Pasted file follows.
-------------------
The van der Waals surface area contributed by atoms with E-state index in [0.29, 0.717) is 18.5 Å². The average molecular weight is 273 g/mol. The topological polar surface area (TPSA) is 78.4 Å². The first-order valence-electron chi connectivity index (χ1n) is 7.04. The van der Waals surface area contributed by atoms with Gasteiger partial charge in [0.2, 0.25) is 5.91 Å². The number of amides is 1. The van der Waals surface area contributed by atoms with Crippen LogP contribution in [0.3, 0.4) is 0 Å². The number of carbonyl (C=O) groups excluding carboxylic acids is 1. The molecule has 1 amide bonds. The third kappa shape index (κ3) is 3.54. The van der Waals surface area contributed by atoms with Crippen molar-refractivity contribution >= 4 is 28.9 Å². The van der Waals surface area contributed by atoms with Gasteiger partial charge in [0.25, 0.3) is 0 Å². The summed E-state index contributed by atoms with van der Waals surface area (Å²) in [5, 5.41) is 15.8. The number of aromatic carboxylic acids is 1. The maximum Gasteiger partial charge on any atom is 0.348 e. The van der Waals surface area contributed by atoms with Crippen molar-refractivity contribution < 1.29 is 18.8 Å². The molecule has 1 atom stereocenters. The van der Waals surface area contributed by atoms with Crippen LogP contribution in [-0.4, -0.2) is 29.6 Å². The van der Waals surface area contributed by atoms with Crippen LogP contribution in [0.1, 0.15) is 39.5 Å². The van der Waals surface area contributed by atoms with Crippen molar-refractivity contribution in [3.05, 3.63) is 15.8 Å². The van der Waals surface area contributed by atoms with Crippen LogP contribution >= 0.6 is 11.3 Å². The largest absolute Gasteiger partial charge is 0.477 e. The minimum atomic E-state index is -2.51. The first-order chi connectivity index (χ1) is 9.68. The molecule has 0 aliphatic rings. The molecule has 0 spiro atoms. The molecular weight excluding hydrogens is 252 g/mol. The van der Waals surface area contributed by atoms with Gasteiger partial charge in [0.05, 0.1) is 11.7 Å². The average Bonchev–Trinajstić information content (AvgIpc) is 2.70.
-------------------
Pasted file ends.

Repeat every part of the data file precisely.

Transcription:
The van der Waals surface area contributed by atoms with E-state index in [0.29, 0.717) is 18.5 Å². The average molecular weight is 273 g/mol. The topological polar surface area (TPSA) is 78.4 Å². The first-order valence-electron chi connectivity index (χ1n) is 7.04. The van der Waals surface area contributed by atoms with Gasteiger partial charge in [0.2, 0.25) is 5.91 Å². The number of amides is 1. The van der Waals surface area contributed by atoms with Crippen LogP contribution in [0.3, 0.4) is 0 Å². The number of carbonyl (C=O) groups excluding carboxylic acids is 1. The molecule has 1 amide bonds. The third kappa shape index (κ3) is 3.54. The van der Waals surface area contributed by atoms with Crippen molar-refractivity contribution >= 4 is 28.9 Å². The van der Waals surface area contributed by atoms with Gasteiger partial charge in [0.25, 0.3) is 0 Å². The summed E-state index contributed by atoms with van der Waals surface area (Å²) in [5, 5.41) is 15.8. The number of aromatic carboxylic acids is 1. The maximum Gasteiger partial charge on any atom is 0.348 e. The van der Waals surface area contributed by atoms with Crippen molar-refractivity contribution < 1.29 is 18.8 Å². The molecule has 1 atom stereocenters. The van der Waals surface area contributed by atoms with Crippen LogP contribution in [-0.4, -0.2) is 29.6 Å². The van der Waals surface area contributed by atoms with Crippen LogP contribution in [0.1, 0.15) is 39.5 Å². The van der Waals surface area contributed by atoms with Crippen molar-refractivity contribution in [3.05, 3.63) is 15.8 Å². The van der Waals surface area contributed by atoms with Crippen LogP contribution >= 0.6 is 11.3 Å². The largest absolute Gasteiger partial charge is 0.477 e. The minimum atomic E-state index is -2.51. The first-order chi connectivity index (χ1) is 9.68. The molecule has 0 aliphatic rings. The molecule has 0 spiro atoms. The molecular weight excluding hydrogens is 252 g/mol. The van der Waals surface area contributed by atoms with Gasteiger partial charge in [0.05, 0.1) is 11.7 Å². The average Bonchev–Trinajstić information content (AvgIpc) is 2.70.